New Review from Cochrane Work; Normal 0 false false false EN-CA X-NONE X-NONE Optical correction of refractive error for preventing and treating eye symptoms in computer users has published.
What is the aim of this review?
Computer users frequently complain about problems with their eyes, or headaches. Eyeglasses, contact lenses or surgery of the eye might help to decrease or prevent these symptoms. We examined the effects of these interventions on eye symptoms and quality of life.
Computer glasses with specific types of lenses are no different to other types of computer glasses in terms of eye symptoms. Computer glasses might improve eye symptoms more than glasses designed for daily use in the short term but not at six months follow-up and there is no evidence on long-term follow-up. Due to the very low quality of the evidence we are uncertain about this conclusion. There are no studies on contact lenses or eye surgery to decrease eye symptoms of computer users. Randomised studies are needed with hundreds of participants that better measure symptoms at one-year follow-up.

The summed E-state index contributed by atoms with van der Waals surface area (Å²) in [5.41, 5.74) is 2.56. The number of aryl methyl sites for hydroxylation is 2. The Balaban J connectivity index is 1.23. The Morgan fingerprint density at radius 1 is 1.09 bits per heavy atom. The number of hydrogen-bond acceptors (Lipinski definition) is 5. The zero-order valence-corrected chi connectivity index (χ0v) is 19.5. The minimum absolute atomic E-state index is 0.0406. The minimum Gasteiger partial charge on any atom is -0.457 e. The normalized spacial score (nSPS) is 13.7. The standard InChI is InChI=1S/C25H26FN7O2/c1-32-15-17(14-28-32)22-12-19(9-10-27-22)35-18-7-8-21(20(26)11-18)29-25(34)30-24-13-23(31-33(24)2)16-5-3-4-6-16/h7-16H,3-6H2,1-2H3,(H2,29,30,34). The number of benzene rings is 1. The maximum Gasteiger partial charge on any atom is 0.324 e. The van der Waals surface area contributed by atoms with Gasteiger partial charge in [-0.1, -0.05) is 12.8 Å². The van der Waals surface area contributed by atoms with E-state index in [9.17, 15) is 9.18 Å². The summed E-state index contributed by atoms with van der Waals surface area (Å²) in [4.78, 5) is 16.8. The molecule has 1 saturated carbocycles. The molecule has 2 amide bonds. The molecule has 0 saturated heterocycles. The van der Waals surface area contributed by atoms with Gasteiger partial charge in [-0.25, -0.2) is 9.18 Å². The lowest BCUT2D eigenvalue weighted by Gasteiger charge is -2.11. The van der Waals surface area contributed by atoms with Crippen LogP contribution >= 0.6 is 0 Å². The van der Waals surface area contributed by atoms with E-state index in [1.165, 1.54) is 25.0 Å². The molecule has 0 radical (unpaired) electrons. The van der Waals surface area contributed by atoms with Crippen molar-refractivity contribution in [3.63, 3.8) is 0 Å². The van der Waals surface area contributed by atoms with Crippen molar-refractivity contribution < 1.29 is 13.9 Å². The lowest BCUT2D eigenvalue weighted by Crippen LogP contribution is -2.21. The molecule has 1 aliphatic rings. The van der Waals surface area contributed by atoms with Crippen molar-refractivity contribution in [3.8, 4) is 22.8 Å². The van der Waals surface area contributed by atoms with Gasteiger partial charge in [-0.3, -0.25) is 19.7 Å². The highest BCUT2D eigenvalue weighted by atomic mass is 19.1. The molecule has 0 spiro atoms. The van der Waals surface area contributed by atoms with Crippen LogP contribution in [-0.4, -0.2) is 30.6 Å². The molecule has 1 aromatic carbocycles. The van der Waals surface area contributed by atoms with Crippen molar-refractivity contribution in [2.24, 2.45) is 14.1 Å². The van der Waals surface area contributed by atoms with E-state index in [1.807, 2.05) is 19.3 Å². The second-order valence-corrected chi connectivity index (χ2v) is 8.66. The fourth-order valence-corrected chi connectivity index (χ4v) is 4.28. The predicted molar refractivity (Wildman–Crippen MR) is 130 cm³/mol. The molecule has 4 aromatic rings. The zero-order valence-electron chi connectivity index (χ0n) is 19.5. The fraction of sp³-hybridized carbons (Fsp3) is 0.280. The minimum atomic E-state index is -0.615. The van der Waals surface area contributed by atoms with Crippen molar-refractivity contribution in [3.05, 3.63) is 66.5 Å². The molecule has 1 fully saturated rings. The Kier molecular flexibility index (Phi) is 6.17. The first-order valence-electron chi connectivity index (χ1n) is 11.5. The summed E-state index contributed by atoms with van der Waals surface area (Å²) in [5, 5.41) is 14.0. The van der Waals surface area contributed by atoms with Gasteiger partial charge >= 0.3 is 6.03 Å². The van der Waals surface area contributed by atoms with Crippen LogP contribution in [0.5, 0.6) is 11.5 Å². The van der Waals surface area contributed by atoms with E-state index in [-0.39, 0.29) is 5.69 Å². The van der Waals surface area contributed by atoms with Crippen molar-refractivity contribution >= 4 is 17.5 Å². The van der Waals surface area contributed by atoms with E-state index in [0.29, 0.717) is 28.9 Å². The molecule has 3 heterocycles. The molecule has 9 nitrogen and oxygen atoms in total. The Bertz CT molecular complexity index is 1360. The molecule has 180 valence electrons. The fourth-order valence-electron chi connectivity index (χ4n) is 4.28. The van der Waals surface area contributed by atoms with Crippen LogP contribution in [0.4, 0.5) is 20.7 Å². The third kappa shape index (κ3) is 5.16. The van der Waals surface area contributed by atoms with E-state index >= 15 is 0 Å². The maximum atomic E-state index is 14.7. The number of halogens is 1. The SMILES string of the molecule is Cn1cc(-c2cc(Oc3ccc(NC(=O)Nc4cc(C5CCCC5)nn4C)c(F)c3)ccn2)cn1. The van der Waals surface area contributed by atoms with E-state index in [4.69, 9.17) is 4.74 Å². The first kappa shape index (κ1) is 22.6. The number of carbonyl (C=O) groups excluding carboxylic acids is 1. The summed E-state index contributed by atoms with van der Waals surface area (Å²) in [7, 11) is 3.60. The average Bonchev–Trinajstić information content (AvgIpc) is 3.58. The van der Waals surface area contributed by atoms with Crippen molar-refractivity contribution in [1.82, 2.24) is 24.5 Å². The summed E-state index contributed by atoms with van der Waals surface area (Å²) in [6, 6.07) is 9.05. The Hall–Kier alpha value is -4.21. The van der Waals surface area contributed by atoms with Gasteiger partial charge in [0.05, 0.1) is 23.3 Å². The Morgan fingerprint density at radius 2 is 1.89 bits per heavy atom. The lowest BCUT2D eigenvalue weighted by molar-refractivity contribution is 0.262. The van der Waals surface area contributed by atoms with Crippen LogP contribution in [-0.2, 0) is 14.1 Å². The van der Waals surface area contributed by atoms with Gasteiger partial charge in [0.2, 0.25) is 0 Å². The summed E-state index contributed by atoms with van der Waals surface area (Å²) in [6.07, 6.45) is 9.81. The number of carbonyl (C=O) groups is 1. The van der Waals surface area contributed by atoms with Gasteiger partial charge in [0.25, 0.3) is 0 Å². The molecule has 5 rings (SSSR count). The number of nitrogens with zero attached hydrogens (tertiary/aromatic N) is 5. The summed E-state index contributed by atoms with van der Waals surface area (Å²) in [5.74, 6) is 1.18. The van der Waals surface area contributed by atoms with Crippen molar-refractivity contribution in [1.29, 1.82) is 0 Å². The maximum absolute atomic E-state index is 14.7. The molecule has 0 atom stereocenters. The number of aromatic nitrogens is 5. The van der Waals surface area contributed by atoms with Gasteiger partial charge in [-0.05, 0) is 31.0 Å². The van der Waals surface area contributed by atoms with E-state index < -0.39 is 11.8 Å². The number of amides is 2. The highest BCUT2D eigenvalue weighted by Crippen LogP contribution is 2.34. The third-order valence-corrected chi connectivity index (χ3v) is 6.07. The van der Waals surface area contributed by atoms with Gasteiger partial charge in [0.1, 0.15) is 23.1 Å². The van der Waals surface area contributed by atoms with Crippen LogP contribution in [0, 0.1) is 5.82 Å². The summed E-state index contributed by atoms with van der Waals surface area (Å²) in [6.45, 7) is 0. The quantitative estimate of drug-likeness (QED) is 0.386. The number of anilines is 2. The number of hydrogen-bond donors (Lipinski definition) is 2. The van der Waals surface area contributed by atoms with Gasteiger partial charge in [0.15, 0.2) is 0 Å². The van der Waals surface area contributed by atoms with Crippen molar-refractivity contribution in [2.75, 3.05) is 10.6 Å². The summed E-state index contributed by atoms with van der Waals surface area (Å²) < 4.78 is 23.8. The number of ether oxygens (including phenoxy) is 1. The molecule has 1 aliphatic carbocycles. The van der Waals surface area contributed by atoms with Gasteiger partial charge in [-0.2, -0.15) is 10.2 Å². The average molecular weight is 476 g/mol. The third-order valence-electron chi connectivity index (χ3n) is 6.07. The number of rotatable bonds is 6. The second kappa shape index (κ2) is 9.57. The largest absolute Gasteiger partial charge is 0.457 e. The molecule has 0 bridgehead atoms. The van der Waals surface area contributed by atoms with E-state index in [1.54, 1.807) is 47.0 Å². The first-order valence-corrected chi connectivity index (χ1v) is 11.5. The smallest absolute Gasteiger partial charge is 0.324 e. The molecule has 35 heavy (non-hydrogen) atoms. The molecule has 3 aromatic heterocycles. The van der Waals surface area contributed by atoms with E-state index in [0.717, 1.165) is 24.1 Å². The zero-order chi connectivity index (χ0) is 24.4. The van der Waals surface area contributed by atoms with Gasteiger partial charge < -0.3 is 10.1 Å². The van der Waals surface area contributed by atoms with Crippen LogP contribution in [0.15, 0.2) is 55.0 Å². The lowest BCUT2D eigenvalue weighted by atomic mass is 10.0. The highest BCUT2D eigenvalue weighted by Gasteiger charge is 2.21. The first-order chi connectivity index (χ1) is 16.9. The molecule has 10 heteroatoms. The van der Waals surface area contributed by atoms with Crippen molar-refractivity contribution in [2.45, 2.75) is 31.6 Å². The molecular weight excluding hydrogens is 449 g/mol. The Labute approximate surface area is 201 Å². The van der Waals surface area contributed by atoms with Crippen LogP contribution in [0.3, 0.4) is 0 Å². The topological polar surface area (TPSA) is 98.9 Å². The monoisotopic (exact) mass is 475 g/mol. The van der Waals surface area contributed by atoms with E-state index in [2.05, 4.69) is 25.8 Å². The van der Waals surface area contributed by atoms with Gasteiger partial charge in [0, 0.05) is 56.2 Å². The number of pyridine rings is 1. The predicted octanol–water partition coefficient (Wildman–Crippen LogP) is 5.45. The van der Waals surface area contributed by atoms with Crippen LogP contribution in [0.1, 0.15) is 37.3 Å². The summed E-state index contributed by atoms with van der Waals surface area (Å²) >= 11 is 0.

There is low to very low quality evidence that providing computer users with progressive computer glasses does not lead to a considerable decrease in problems with the eyes or headaches compared to other computer glasses. Progressive computer glasses might be slightly better than progressive glasses for daily use in the short term but not in the intermediate term and there is no data on long-term follow-up. The quality of the evidence is low or very low and therefore we are uncertain about this conclusion. Larger studies with several hundreds of participants are needed with proper randomisation, validated outcome measurement methods, and longer follow-up of at least one year to improve the quality of the evidence.